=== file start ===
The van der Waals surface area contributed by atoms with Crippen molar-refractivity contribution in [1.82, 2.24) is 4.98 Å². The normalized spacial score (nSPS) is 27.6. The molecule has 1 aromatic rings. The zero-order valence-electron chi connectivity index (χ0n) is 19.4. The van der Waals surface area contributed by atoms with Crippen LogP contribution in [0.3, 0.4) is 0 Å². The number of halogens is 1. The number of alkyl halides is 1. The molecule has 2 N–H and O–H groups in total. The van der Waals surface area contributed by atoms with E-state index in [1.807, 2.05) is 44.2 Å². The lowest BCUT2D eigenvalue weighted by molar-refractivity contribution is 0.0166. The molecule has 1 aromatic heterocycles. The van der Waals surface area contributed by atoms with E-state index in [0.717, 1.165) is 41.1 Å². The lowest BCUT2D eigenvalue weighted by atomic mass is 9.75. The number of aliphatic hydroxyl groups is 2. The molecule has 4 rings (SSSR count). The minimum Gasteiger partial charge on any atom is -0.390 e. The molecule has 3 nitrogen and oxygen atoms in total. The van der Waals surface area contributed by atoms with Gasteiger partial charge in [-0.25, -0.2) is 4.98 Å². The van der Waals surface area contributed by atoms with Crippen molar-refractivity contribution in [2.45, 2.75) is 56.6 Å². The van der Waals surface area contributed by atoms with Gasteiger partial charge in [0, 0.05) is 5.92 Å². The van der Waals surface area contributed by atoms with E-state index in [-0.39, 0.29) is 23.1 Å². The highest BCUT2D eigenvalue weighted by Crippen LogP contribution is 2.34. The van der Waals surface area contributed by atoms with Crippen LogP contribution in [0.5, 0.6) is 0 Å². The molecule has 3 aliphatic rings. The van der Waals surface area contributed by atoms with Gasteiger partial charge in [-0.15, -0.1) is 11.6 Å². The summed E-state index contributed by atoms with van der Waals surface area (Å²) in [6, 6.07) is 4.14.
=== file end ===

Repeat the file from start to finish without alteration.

The van der Waals surface area contributed by atoms with Crippen molar-refractivity contribution in [1.82, 2.24) is 4.98 Å². The normalized spacial score (nSPS) is 27.6. The molecule has 1 aromatic rings. The zero-order valence-electron chi connectivity index (χ0n) is 19.4. The van der Waals surface area contributed by atoms with Crippen LogP contribution in [0.3, 0.4) is 0 Å². The number of halogens is 1. The number of alkyl halides is 1. The molecule has 2 N–H and O–H groups in total. The van der Waals surface area contributed by atoms with E-state index in [1.807, 2.05) is 44.2 Å². The lowest BCUT2D eigenvalue weighted by molar-refractivity contribution is 0.0166. The molecule has 1 aromatic heterocycles. The van der Waals surface area contributed by atoms with E-state index in [0.717, 1.165) is 41.1 Å². The lowest BCUT2D eigenvalue weighted by atomic mass is 9.75. The number of aliphatic hydroxyl groups is 2. The molecule has 4 rings (SSSR count). The minimum Gasteiger partial charge on any atom is -0.390 e. The molecule has 3 nitrogen and oxygen atoms in total. The van der Waals surface area contributed by atoms with Gasteiger partial charge in [-0.25, -0.2) is 4.98 Å². The van der Waals surface area contributed by atoms with Crippen molar-refractivity contribution in [2.45, 2.75) is 56.6 Å². The van der Waals surface area contributed by atoms with Gasteiger partial charge in [0, 0.05) is 5.92 Å². The van der Waals surface area contributed by atoms with E-state index in [-0.39, 0.29) is 23.1 Å². The highest BCUT2D eigenvalue weighted by Crippen LogP contribution is 2.34. The van der Waals surface area contributed by atoms with Crippen LogP contribution in [0.5, 0.6) is 0 Å². The molecule has 3 aliphatic rings. The van der Waals surface area contributed by atoms with Gasteiger partial charge in [-0.15, -0.1) is 11.6 Å². The summed E-state index contributed by atoms with van der Waals surface area (Å²) in [6, 6.07) is 4.14.